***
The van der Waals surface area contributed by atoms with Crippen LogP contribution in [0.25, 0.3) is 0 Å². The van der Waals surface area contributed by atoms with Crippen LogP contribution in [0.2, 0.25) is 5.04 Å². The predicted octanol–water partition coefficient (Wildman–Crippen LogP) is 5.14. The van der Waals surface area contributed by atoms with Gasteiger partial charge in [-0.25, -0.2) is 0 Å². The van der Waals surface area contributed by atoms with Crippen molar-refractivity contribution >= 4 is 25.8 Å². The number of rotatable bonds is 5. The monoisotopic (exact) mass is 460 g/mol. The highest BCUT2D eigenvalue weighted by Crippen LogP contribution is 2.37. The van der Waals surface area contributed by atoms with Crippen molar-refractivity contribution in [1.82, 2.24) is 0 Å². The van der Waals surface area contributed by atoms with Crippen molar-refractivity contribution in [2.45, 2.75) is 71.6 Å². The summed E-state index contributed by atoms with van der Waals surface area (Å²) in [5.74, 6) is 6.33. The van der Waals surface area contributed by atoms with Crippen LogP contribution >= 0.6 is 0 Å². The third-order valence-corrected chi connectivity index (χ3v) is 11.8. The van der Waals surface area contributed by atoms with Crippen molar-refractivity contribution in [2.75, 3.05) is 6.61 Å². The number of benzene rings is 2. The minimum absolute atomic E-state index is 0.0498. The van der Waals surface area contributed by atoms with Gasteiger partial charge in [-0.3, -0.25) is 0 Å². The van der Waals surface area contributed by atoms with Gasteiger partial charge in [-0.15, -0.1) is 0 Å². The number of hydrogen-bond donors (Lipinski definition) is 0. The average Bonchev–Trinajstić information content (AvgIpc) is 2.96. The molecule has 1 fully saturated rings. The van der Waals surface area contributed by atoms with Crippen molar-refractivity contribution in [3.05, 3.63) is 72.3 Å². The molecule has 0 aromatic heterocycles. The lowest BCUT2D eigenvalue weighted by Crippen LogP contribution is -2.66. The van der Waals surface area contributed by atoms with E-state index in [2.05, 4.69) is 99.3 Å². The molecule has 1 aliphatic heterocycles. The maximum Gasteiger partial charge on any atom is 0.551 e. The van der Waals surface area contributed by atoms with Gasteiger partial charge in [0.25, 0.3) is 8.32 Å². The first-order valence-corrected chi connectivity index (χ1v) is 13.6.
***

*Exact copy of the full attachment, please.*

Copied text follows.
The van der Waals surface area contributed by atoms with Crippen LogP contribution in [0.25, 0.3) is 0 Å². The van der Waals surface area contributed by atoms with Crippen LogP contribution in [0.2, 0.25) is 5.04 Å². The predicted octanol–water partition coefficient (Wildman–Crippen LogP) is 5.14. The van der Waals surface area contributed by atoms with Gasteiger partial charge in [-0.25, -0.2) is 0 Å². The van der Waals surface area contributed by atoms with Crippen molar-refractivity contribution >= 4 is 25.8 Å². The number of rotatable bonds is 5. The monoisotopic (exact) mass is 460 g/mol. The highest BCUT2D eigenvalue weighted by Crippen LogP contribution is 2.37. The van der Waals surface area contributed by atoms with Crippen molar-refractivity contribution in [1.82, 2.24) is 0 Å². The van der Waals surface area contributed by atoms with Crippen molar-refractivity contribution in [2.45, 2.75) is 71.6 Å². The summed E-state index contributed by atoms with van der Waals surface area (Å²) in [5.74, 6) is 6.33. The van der Waals surface area contributed by atoms with Crippen LogP contribution >= 0.6 is 0 Å². The third-order valence-corrected chi connectivity index (χ3v) is 11.8. The van der Waals surface area contributed by atoms with Crippen molar-refractivity contribution in [2.75, 3.05) is 6.61 Å². The number of benzene rings is 2. The minimum absolute atomic E-state index is 0.0498. The van der Waals surface area contributed by atoms with Gasteiger partial charge in [-0.3, -0.25) is 0 Å². The van der Waals surface area contributed by atoms with Gasteiger partial charge in [-0.15, -0.1) is 0 Å². The number of hydrogen-bond donors (Lipinski definition) is 0. The average Bonchev–Trinajstić information content (AvgIpc) is 2.96. The molecule has 1 fully saturated rings. The van der Waals surface area contributed by atoms with Crippen molar-refractivity contribution in [3.05, 3.63) is 72.3 Å². The molecule has 0 aromatic heterocycles. The lowest BCUT2D eigenvalue weighted by Crippen LogP contribution is -2.66. The van der Waals surface area contributed by atoms with E-state index in [2.05, 4.69) is 99.3 Å². The molecule has 1 aliphatic heterocycles. The maximum Gasteiger partial charge on any atom is 0.551 e. The van der Waals surface area contributed by atoms with Gasteiger partial charge in [0.25, 0.3) is 8.32 Å². The first-order valence-corrected chi connectivity index (χ1v) is 13.6.